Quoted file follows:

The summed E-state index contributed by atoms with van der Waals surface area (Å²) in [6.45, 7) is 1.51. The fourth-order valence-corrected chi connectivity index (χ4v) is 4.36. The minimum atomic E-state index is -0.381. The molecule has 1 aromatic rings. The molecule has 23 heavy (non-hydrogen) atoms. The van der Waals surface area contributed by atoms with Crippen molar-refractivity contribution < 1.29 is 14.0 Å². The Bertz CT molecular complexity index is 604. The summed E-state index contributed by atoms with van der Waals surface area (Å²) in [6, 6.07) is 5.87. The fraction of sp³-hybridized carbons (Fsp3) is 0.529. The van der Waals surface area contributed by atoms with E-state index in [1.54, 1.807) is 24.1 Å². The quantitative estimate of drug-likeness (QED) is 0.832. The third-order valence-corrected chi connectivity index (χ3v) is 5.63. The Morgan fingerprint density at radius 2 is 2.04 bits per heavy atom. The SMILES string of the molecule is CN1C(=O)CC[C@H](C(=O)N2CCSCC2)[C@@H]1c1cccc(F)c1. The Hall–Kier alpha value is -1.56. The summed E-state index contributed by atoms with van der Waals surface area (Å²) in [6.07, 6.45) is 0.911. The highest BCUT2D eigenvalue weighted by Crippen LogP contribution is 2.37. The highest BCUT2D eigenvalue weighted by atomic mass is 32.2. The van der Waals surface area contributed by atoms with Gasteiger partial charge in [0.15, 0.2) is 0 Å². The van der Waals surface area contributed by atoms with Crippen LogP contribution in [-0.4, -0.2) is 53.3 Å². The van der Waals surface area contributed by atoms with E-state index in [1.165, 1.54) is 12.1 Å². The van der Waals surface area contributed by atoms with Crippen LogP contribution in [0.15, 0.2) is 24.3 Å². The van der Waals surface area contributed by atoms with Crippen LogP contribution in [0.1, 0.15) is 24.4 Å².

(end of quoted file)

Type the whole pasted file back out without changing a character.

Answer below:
The summed E-state index contributed by atoms with van der Waals surface area (Å²) in [6.45, 7) is 1.51. The fourth-order valence-corrected chi connectivity index (χ4v) is 4.36. The minimum atomic E-state index is -0.381. The molecule has 1 aromatic rings. The molecule has 23 heavy (non-hydrogen) atoms. The van der Waals surface area contributed by atoms with Crippen molar-refractivity contribution < 1.29 is 14.0 Å². The Bertz CT molecular complexity index is 604. The summed E-state index contributed by atoms with van der Waals surface area (Å²) in [6, 6.07) is 5.87. The fraction of sp³-hybridized carbons (Fsp3) is 0.529. The van der Waals surface area contributed by atoms with E-state index in [1.54, 1.807) is 24.1 Å². The quantitative estimate of drug-likeness (QED) is 0.832. The third-order valence-corrected chi connectivity index (χ3v) is 5.63. The Morgan fingerprint density at radius 2 is 2.04 bits per heavy atom. The SMILES string of the molecule is CN1C(=O)CC[C@H](C(=O)N2CCSCC2)[C@@H]1c1cccc(F)c1. The Hall–Kier alpha value is -1.56. The summed E-state index contributed by atoms with van der Waals surface area (Å²) in [6.07, 6.45) is 0.911. The highest BCUT2D eigenvalue weighted by Crippen LogP contribution is 2.37. The highest BCUT2D eigenvalue weighted by atomic mass is 32.2. The van der Waals surface area contributed by atoms with Gasteiger partial charge in [0.15, 0.2) is 0 Å². The van der Waals surface area contributed by atoms with Crippen LogP contribution in [-0.4, -0.2) is 53.3 Å². The van der Waals surface area contributed by atoms with E-state index in [1.165, 1.54) is 12.1 Å². The van der Waals surface area contributed by atoms with Crippen LogP contribution in [0.15, 0.2) is 24.3 Å². The van der Waals surface area contributed by atoms with Crippen LogP contribution in [0.1, 0.15) is 24.4 Å².